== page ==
Continuing presence of rinderpest virus as a threat in East Africa, 1983-1985

Rossiter, PB; Taylor, WP; Bwangamoni, B; Ngereza, AR; Moorhouse, PD; Haresnape, Janet; Wafula, JS; Nyange, JF and Gumm, ID (1987). Continuing presence of rinderpest virus as a threat in East Africa, 1983-1985. Veterinary Record, 120(3) pp. 59–62.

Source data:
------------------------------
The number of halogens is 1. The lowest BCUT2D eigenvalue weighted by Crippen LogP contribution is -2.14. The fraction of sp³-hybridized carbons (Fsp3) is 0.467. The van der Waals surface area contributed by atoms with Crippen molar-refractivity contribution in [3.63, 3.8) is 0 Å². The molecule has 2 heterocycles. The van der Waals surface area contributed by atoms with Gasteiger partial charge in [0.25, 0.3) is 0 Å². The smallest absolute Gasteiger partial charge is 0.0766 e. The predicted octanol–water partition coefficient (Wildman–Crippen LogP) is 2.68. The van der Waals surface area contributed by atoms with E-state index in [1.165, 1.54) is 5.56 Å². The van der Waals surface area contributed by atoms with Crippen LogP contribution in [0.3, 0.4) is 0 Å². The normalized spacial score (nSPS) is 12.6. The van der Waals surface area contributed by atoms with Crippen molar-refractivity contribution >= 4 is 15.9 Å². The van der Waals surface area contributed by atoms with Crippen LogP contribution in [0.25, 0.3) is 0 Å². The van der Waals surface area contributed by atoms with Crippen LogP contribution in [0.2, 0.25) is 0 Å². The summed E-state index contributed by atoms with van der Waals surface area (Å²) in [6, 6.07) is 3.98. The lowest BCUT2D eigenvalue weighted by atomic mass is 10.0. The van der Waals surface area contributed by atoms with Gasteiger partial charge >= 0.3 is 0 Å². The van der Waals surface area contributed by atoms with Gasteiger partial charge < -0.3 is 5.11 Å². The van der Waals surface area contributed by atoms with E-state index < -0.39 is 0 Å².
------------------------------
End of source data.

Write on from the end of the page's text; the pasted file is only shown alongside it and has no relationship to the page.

The re-emergence of rinderpest virus in East Africa in 1979 caused widespread outbreaks of disease and subclinical infection throughout the region until mid-1983. Subsequent massive emergency vaccination campaigns have been successful in eliminating clinical rinderpest from Tanzania and preventing its spread southwards. Unfortunately the virus is still endemic in north-eastern Uganda and has recently caused epidemic outbreaks with high mortality in cattle in that country. In Kenya, buffaloes (Syncerus caffer) in and around the Masai Mara game reserve have developed antibodies to rinderpest virus as recently as late 1984. Although there have been no outbreaks of clinical disease in Tanzania or Kenya from April 1983 to the end of 1985 this serological evidence plus the increasing incidence of clinical outbreaks in Uganda indicate that rinderpest virus still threatens East Africa. The substantial aid which has been provided to the region for rinderpest control must be maintained.

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